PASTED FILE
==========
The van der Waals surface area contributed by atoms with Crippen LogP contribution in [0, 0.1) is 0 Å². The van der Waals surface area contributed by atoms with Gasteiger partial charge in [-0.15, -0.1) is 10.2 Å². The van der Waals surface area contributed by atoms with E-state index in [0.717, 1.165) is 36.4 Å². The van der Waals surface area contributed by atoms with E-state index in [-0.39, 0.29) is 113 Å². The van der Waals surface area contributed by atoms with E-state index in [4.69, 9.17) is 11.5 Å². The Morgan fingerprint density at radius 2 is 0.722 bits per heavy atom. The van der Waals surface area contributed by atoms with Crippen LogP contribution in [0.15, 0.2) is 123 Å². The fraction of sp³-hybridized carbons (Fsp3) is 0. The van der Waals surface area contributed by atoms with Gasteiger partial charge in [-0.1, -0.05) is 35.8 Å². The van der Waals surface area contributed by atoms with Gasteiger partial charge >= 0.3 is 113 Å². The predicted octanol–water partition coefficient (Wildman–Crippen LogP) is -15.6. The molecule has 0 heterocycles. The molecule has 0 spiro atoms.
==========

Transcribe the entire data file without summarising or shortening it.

The van der Waals surface area contributed by atoms with Crippen LogP contribution in [0, 0.1) is 0 Å². The van der Waals surface area contributed by atoms with Gasteiger partial charge in [-0.15, -0.1) is 10.2 Å². The van der Waals surface area contributed by atoms with E-state index in [0.717, 1.165) is 36.4 Å². The van der Waals surface area contributed by atoms with E-state index in [-0.39, 0.29) is 113 Å². The van der Waals surface area contributed by atoms with E-state index in [4.69, 9.17) is 11.5 Å². The Morgan fingerprint density at radius 2 is 0.722 bits per heavy atom. The van der Waals surface area contributed by atoms with Crippen LogP contribution in [0.15, 0.2) is 123 Å². The fraction of sp³-hybridized carbons (Fsp3) is 0. The van der Waals surface area contributed by atoms with Gasteiger partial charge in [-0.1, -0.05) is 35.8 Å². The van der Waals surface area contributed by atoms with Gasteiger partial charge >= 0.3 is 113 Å². The predicted octanol–water partition coefficient (Wildman–Crippen LogP) is -15.6. The molecule has 0 heterocycles. The molecule has 0 spiro atoms.